As we begin the holy season of Lent, we find ourselves in the desert with Jesus. The Gospel for the First Sunday of Lent is always the temptation of Jesus in the desert. We are familiar with the three temptations. These three temptations have been traditionally known as the flesh, the world, and the devil. Jesus has fasted for 40 days and is tempted to turn stones into bread. This is the temptation of the flesh. He is tempted to throw himself off the Temple so that the angels can come to save him. This is the temptation of the world. He is brought up high and tempted with the power and glory of having all the kingdoms of the world if he worships the devil. This is the temptation of the devil. The flesh, the world, and the devil are the three traditional enemies of the soul. These three are the unholy trinity, the three sources of temptation.
|Father Nick Nelson
Handing on the Faith
The flesh refers to our fallen human nature. Because we are descendants of Adam, we were born with original sin. That was removed at our baptism, but its residue, concupiscence, remains. “Concupiscence” is a fancy word meaning our passions and desires are disordered. They don’t order or direct us towards what is always good for us. We often want things that are opposed to our flourishing. We have a bent towards sin. For example, I want five pieces of chocolate cake instead of one. Or I want to be silent rather than speak up and defend the Catholic faith.
The world refers to all the vanities and seductions of the world. Think of all the commercials and billboards you see. They all tempt and seduce you to wanting the four main things this world offers us, i.e., power, honor, wealth, and pleasure. But they are four things that by definition cannot totally fulfill you.
And then there is the devil. While the devil works through the other sources of temptation, i.e., the flesh and the world, he also works in a more direct way at times. He and his evil demons can suggest ideas indirectly through our senses, especially through what we see and hear. First, they can work through deceptions. Jesus called the devil “a liar and the father of lies” (John 8:44). Consider the devil’s first temptation to Eve. “Did God really tell you not to eat from any of the trees in the garden?” (Genesis 3:1). No, God said they could eat of any tree, just not that one. Second, the devil also works through accusations. Scripture refers to him as the “Accuser” (Revelation 12:10). Accusation is a more personal lie, such as, “you’re hopeless” or “nobody likes you.” Third, the devil tempts through doubt, especially doubt concerning the Fatherhood of God. “Can you really and fully commit to God? Maybe he really just wants you to be unhappy your whole life.” Fourth, the devil tempts through enticements. In the Garden of Eden, the devil tempted Eve with “a tree that was good for food, pleasing to the eyes, and desirable for gaining wisdom” (Genesis 3:6). Finally, the devil tempts by provocation. He plants thoughts or arranges circumstances that will provoke us to sinful thoughts such as lust, pride, vanity, or despair.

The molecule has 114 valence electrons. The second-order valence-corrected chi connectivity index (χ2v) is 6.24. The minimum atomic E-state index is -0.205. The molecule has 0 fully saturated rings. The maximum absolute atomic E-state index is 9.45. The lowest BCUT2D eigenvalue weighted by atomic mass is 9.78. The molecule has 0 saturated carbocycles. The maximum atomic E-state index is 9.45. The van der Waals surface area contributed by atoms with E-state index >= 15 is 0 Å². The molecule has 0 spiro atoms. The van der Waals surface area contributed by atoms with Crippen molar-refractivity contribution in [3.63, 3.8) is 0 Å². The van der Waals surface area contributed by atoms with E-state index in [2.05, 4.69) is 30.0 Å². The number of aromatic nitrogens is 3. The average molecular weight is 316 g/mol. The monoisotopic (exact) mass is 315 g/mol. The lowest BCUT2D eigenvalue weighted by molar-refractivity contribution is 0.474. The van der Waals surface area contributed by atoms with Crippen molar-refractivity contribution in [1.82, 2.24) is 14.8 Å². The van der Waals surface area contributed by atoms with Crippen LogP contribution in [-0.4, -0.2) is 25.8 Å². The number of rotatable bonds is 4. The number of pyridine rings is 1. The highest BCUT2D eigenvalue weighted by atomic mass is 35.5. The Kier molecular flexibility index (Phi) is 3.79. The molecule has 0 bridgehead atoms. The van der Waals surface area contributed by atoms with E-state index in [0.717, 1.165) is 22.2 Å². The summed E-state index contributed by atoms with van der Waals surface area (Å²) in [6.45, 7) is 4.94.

It may also be worth considering that if Jesus was a perfect man, how could he have been tempted? St. Thomas Aquinas says that, strictly speaking, Jesus was only tempted by the devil, not by the flesh or the world. Because to be tempted by the flesh and the world means that the temptation is caused by concupiscence. And concupiscence is the result of our fallen human nature, which Christ did not have. All temptation for Christ was always external to him. He never took pleasure in the thought of the temptation (Summa Theologicae, III, Q 41, A 1). Whereas for us, there is the suggestion, which is external to us, but then it can transition to the delight that we take in the temptation. The temptation has moved us and therefore moved internal to us. So, temptation is different for us than it was for Jesus and our Blessed Mother, who was without concupiscence as well.
Now, why was Jesus tempted in the first place? Aquinas gives us four reasons. First, that he might strengthen us against temptations. St. Gregory the Great said, “It was not unworthy of our Redeemer to wish to be tempted … in order that by his temptations he might conquer our temptations, just as by his death he overcame our death.” Second, that no one, no matter what state of holiness he has reached, may falsely believe that he is free from temptation. Third, that we may have an example of how to overcome temptation. Fourth, to fill us with confidence in his mercy. “For we do not have a high priest, who is unable to sympathize with our weaknesses, but one who was similarly tested in all things, yet without sin” (Hebrews 4:15).
“Finally,” St. Paul tells us, “Draw your strength from the Lord and from his mighty power. Put on the armor of God so that you may be able to stand firm against the tactics of the devil. For our struggle is not with flesh and blood but with the principalities, with the powers, with the world rulers of this present darkness, with the evil spirits in the heavens” (Ephesians 6:11- 13).
Father Nick Nelson is pastor of St. Mary, Cook; St. Martin, Tower; and Holy Cross, Orr. He studied at The Pontifical John Paul II Institute for Studies on Marriage and Family in Rome. Reach him at [email protected]